As 1929, year of crisis and slump, drew to a close, in a freezing warehouse next to the graveyard in East London where John Bunyan lies buried, eight men and one woman worked against all odds to bring into existence a new daily newspaper of the working class.

The ‘splash’ headline of its first issue saluted woollen workers on strike against wage cuts and its inside called on the unemployed to fight for their rights, and urged British working people to back India’s people in their struggle for freedom, and celebrated achievements of the young Soviet Socialist Republic.

It was a package that no other daily paper would offer its readers. The only other daily paper with a working-class message, the Daily Herald, after nearly 20 years of independent existence, had just been surrendered to Odhams Press by the Trades Union Congress. Odhams spent £2 million to make the Daily Herald a success. Press barons said that without such a sum to spend it was impossible to launch a new national daily newspaper. To prove them wrong was but one of the aims of the Daily Worker.

The new paper had a capital of £100. One peer called it a (2fd paper produced in a London slum’.
On the first day, the Daily Herald telephoned the Daily Worker staff to ask: ‘Are you coming out tomorrow?’ The answer was ‘Yes’ and it was to be repeated thousands of times in the following 50 years, as newspapers with more money behind them fell by the wayside: Morning Post, Daily Sketch, Sunday Empire News, News Chronicle. Almost 100 national and local newspapers wilted and died in the economic storms of those five decades

But the Daily Worker and its successor the Morning Star, came through.
They survived the economic storms, the ‘objective’ stress of market forces which led the Financial Times in 1960 to say that it was financially now more or less impossible to start a daily paper from scratch. And it survived, as well, one deliberate attempt after another to put it out of business. It had to overcome:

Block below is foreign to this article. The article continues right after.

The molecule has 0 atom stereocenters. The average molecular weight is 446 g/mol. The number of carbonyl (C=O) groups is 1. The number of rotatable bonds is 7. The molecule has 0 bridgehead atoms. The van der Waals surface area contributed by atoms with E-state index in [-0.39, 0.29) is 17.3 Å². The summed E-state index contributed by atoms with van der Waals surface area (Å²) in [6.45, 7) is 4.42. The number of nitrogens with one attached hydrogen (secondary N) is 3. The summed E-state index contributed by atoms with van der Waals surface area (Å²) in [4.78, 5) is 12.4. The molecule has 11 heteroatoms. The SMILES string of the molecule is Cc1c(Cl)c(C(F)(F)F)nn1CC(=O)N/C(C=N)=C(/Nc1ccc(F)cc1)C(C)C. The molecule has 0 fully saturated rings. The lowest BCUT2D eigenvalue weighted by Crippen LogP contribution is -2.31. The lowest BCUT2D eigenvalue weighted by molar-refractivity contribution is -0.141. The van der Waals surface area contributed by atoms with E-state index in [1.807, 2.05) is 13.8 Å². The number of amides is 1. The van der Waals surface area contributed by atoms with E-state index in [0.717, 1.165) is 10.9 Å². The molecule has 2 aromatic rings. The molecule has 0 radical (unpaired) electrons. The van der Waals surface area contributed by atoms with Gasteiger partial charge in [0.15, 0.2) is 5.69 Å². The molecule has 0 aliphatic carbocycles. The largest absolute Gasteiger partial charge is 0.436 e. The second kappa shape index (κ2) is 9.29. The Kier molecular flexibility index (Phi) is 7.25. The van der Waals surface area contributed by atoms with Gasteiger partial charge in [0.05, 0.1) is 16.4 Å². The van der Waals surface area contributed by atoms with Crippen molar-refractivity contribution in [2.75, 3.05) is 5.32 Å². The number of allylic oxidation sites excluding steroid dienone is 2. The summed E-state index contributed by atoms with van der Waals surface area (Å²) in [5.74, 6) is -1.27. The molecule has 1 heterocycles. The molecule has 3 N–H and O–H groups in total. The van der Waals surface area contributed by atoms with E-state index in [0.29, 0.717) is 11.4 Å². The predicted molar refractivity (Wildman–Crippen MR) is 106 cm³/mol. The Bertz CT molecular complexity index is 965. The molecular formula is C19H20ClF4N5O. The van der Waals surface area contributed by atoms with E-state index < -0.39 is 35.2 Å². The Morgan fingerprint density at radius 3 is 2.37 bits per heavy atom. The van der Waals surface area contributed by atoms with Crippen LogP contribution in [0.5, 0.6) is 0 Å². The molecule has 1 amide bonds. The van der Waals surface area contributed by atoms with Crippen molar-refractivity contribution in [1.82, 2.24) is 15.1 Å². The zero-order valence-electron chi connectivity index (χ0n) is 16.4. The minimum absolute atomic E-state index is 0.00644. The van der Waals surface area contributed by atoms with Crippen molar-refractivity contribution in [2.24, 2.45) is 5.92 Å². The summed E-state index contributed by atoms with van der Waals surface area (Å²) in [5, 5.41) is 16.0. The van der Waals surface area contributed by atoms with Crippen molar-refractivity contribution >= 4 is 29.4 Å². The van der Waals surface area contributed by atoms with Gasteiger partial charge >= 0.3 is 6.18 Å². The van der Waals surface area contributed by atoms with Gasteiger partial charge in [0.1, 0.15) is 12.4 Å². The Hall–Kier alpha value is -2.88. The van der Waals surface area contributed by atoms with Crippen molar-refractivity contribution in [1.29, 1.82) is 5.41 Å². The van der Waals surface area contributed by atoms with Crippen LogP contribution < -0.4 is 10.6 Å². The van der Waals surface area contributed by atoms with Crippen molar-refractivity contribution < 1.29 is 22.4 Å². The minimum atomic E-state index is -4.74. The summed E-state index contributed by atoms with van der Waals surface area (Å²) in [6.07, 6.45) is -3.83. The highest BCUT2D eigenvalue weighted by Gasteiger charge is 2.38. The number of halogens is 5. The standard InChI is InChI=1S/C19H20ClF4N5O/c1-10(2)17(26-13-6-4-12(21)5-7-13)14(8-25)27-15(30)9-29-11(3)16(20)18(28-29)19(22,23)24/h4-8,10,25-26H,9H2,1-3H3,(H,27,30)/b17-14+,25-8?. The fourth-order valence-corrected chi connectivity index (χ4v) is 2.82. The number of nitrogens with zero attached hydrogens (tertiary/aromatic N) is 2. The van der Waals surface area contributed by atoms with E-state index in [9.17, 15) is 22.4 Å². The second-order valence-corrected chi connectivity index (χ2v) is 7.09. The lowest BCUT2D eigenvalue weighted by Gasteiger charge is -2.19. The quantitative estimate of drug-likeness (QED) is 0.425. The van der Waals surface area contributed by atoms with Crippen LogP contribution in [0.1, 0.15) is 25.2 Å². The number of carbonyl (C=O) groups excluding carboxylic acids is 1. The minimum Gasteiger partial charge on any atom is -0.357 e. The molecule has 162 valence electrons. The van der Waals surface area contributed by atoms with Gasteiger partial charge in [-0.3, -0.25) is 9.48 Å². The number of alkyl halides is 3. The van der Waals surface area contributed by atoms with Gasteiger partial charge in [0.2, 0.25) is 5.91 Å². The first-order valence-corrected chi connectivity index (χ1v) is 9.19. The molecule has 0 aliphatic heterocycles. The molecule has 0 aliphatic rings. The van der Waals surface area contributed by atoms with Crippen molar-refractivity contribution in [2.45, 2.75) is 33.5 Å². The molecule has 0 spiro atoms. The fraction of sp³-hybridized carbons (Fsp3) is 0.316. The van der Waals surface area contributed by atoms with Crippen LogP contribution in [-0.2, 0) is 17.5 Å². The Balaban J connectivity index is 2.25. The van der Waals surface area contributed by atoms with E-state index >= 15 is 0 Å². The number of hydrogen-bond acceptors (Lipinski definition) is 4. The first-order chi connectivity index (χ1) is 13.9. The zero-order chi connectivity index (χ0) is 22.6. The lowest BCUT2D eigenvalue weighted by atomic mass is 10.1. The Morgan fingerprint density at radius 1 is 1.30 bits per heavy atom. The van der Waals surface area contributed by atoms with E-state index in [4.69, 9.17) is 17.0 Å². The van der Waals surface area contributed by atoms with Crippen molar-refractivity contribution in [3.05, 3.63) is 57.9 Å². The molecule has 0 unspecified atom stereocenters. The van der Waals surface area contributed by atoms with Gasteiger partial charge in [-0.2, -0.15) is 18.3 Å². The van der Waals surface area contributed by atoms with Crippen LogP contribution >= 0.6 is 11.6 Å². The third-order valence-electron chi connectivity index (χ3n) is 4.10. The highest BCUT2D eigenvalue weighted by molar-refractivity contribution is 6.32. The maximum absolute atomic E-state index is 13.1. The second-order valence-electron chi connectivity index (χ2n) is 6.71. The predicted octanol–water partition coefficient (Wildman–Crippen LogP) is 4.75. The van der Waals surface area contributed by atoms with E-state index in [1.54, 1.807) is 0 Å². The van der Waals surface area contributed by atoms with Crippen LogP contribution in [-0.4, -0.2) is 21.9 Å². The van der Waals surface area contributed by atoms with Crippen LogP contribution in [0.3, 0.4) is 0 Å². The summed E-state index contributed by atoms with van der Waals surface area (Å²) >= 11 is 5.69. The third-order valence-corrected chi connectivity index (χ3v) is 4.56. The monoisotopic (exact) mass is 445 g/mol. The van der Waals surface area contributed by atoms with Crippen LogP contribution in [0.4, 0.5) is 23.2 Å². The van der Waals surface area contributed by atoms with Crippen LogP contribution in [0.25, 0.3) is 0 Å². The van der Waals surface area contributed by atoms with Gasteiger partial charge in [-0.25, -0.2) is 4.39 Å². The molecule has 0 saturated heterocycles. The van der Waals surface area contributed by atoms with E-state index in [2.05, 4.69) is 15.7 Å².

• Crippling court cases and the imprisonment of staff.
• Harassment and even censorship by the police.
• Bailiffs at the door.
• A 12-year boycott (1930-1942) by wholesalers during which the paper’s readers delivered the paper to newsagents.
• An 18-month ban (1940-41) by a vindictive Home Secretary, Herbert Morrison, only called off when the TUC itself was about to condemn it after a grass-roots protest movement involving millions of people.
• The destruction by Hitler’s bombs in 1941 of its offices together with the new presses raised at great cost by readers’ collections.
• A postwar boycott by major advertisers which cut advertisement revenue by go per cent in a few years.
• A refusal in the 1950s by commercial television to allow it to advertise like other daily newspapers.
• A denial of government advertising, only modified slightly in the igyos as a result of massive labour movement protest.

It did more than survive. It achieved three separate modernisations of equipment, developed from four to six pages and launched for a trial period the eight-page weekend paper. And it lived to see great advances made for the causes it make its own.

Born in an era of slump amid the fatal division and betrayal of the labour movement by its right-wing leaders, with the trade union movement weakened and on the defensive, the paper lived to see the great postwar renewal of that movement, trade unions with 13 million members, and fresh battles to renew the ideas of Socialism.

50 3 war time editorial staff

War-time editorial meeting with Allen Hutt, Bill Rust, J R Campbell and Ivor Montague

Born in an era when imperialism ruled the world, it lived to see the struggling independence movements score victories that transformed the map of the world.

Born in an era when rampant fascism was driving its jackboot into the face of Europe’s democracy, it lived to see the defeat of fascism in a colossal world war and the realignment of social forces in every country.